Are you tired of looking at cookie cutter homes, the type of template-built houses that dot the landscape of suburbia? The homes where you have to wrack your brain to imagine what type of kitchen remodeling you will need in order to really make your house feel like a home?
If so, you aren’t alone. Homeowners of all ages and lifestyles are struggling to make their house a more perfect representation of who they are. In 2014 alone, over half of the members on the website Houzz renovated their home.
Building your own home allows you complete control over the process. You can select the floor concept, the layout in the kitchen, the number of bathrooms and where they will be place. While it is easy to get swept away in the big aesthetic choices, here are two smaller ideas that you should discuss with your home builders.
In the days before air conditioning, passive cooling was the only method for fighting off those hot and sticky summer days. With the advent of ac many of these practices became unnecessary in luxury homes, where ac was a prime selling point, and so they fell out of use.
Some of these passive cooling techniques are simple, such as opening windows at opposite ends of your home to allow for cross breezes, but others are more technical and can only be implemented during construction. Maximizing the convective flow of your home or adding a sun chimney are common tools, but even the placement of your windows can have an effect.
If you are planning on building a new home, it might behoove you to talk to your new home builders about incorporating some passive cooling techniques. Not only will it save you on your electricity bills, but it is also a more environmentally friendly process.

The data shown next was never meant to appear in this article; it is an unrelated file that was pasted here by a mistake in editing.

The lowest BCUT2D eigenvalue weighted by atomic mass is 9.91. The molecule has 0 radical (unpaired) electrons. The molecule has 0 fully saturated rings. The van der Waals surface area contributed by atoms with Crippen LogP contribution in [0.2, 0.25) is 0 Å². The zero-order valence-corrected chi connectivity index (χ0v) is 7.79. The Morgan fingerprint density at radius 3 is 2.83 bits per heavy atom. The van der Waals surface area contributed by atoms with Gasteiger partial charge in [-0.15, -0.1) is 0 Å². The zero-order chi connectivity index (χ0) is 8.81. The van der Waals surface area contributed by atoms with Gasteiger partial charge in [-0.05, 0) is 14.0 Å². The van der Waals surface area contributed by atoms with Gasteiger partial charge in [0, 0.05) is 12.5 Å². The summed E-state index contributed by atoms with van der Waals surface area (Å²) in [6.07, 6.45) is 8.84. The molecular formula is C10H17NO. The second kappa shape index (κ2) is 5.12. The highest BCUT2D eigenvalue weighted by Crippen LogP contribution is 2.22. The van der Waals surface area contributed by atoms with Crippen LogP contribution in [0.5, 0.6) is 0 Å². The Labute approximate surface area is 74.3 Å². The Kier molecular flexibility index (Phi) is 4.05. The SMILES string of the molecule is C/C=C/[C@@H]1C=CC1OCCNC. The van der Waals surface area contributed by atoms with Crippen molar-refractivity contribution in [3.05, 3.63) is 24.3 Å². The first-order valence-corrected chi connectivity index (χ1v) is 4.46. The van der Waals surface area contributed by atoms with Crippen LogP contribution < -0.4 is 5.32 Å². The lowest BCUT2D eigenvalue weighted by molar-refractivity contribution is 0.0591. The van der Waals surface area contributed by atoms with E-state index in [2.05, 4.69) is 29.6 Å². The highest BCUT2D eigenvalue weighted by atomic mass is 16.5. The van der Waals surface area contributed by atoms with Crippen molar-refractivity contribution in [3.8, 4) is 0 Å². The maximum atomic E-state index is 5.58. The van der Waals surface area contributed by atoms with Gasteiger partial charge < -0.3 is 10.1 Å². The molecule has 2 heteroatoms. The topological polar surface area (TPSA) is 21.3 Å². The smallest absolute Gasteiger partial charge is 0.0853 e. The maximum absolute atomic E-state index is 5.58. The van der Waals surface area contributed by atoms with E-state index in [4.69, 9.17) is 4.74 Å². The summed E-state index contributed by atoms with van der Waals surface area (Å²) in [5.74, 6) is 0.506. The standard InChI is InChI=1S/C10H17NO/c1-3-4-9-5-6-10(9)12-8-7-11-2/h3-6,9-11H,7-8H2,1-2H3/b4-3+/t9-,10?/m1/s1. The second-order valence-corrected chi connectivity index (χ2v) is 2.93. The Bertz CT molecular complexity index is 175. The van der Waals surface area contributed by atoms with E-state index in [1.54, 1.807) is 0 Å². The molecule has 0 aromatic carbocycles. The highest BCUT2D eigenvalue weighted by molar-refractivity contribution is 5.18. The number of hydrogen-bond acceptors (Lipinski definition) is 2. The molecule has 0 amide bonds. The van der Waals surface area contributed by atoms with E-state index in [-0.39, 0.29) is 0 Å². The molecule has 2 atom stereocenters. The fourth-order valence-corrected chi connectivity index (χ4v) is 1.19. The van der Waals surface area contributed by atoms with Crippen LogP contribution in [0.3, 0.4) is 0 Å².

Optimize Your Natural Light
Windows aren’t the only way you can let in light to your home. Natural light has a number of great benefits: it boosts you body’s vitamin D, improves moods, and helps with sleep problems. Plus it also has the benefit of reducing your consumption of energy.
The two best ways to increase the natural sunlight in your home are suntubes and skylights. We’ve talked about skylights last month, so feel free to look back at our previous post for more information on those. Here, we are going to focus on suntubes.
A suntube is a discreet, thin metal tube embedded into your roof that pulls sunlight in by way of a light catching dome on your ceiling. Mirrors then reflect the light down the tube, and it passes through a diffuser as a gentle yellow light.
Simple tricks can often get lost in the excitement of building a new home, but don’t be afraid to talk to your custom home builders about even the smallest changes to make your dream home work better for you. A stitch in time saves a total home remodeling.